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Ladies, do you know anyone (maybe yourself) who is in a loveless marriage or relationship?
A comment on a message board by a man whose first marriage failed but his second marriage is thriving because he “games” his wife got me thinking, maybe a lot of relationships flop because people (both men and women) make the mistake of thinking once a commitment is made, wooing, or even just downright good behavior, is no longer necessary?
As I think about the couples I know who are struggling, as well as reflecting back on my own marriage and another serious LTR that eventually failed, in many cases it’s because of that fatal flaw — one or both partners think they now have a “get out of effort free” card. All that effort they spent wooing their mate gets redirected toward other areas in life, instead.
It is a lot of work to attract a partner, as anyone in the dating market can surely attest. I can see why it might be tempting to think all that effort isn’t needed once a relationship is solidified. But I think the opposite is true — couples should never stop dating, never stop wooing his or her mate.
That said, it doesn’t have to be expensive or elaborate. It really doesn’t take much effort at all to show someone (not just tell them) that they are special, and in fact your very most special someone. An unexpected note in their vehicle wishing them a great day, their very favorite meal made on a non-special occasion, surprising him in lingerie, sending him a racy text while he is on lunch break from work, none of these things require huge financial investment or an extraordinary amount of time, and yet these small gestures can pay off big time.
One SAHM (stay at home mom) I know, who is unhappily married, has admittedly gotten lost in her four children. She puts them and their needs on a pedestal yet doesn’t see the need to do so for her spouse. They have not once gone on a date or weekend away without the kids, much less an extended vacation. She dotes on her children and yet voices outrage that her husband dares voice he’d at least like to be on par with the kids (and really, imho he should come FIRST, not last.) She admits to rarely having sex, and even then in this begrudging “just get it over with” way. Blech.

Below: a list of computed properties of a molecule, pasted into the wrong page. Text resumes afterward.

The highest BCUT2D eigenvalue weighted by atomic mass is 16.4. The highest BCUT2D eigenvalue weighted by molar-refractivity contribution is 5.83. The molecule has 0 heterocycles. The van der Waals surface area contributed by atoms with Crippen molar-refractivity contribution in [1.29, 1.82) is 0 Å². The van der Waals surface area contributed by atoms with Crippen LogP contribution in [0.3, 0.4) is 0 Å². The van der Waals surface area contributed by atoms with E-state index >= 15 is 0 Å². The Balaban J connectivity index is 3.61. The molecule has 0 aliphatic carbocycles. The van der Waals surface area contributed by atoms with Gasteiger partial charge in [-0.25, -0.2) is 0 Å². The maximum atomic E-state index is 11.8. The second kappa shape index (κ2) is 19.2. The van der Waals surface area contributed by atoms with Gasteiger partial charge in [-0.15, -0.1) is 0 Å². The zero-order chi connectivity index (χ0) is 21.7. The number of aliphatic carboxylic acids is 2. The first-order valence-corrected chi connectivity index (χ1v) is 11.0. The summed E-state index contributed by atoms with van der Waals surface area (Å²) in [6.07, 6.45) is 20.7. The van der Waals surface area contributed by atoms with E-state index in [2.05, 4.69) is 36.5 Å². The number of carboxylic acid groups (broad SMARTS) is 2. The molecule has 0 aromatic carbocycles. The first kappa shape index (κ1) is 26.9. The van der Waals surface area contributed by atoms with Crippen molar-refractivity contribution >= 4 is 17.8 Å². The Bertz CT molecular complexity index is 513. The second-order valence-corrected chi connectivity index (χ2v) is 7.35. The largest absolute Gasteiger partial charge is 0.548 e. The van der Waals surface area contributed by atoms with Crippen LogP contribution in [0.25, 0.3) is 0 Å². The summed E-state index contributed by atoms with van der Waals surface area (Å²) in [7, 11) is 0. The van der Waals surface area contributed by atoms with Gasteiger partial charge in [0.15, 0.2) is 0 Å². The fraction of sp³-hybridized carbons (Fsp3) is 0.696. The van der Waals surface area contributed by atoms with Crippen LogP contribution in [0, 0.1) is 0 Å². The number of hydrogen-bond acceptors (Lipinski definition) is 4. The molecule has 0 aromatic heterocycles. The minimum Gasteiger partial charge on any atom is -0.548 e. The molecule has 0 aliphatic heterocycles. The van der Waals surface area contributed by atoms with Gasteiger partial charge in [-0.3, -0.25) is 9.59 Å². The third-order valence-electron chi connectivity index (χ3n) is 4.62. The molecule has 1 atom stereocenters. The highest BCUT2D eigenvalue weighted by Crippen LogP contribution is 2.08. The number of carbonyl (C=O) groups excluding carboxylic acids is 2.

And while I don’t know both sides of the story, the behavior she moans about, him not being happy, his snippy attitude, his not putting in effort in the bedroom, his not caring about her happiness, I wonder how much of that is a result of her lack of investment? How much is really tit for tat?
But instead of seeing that, she continues to blame HIM rather than to take a proactive approach. He should be prince charming to her princess. When I gently urge her to try making a fuss over him, telling him how much she appreciates his sacrifices (like working a job that requires hard physical labor in extreme heat and cold and miserable conditions, daily, for the past 10+ years so she could be at home with the kids), making the moves on him, or scheduling a date or weekend away, she looks at me like I have gone mad! What? I am supposed to be sympathizing with her, not the enemy!
But I refuse to do it. Because I made the same mistakes in my marriage, and I am now a single mom, and while she thinks I have all this freedom and a glamorous lifestyle of excitement and fun, in reality I know firsthand the grass isn’t greener. It’s not easier to be a single mom than a married one, by a long shot. Trust me on this.
She seems to on one hand be quite distressed that her marriage is so unhappy yet stubbornly wants her husband to take the first steps to make things right. But in the end, in all areas of life, relationships included, you get out what you put in.
And in the end, what is she risking? A little effort needed to stoke the fires of romance and breathe new life into her marriage? The risk that it might not work? Yes, that risk is there. But there’s also the very real possibility that instead of being in an unhappy marriage, she could find herself (and her children) in a happy one. That opportunity is within her grasp. But not if she doesn’t change her attitude.
Love is a verb. Never stop loving your mate. Like a lifetime of slow, small, steady investments, it will likely pay off big time in the end over a lifetime of haphazard big investments of love on the expected anniversaries and holidays and then long stretches without in between.
Let those who have ears hear.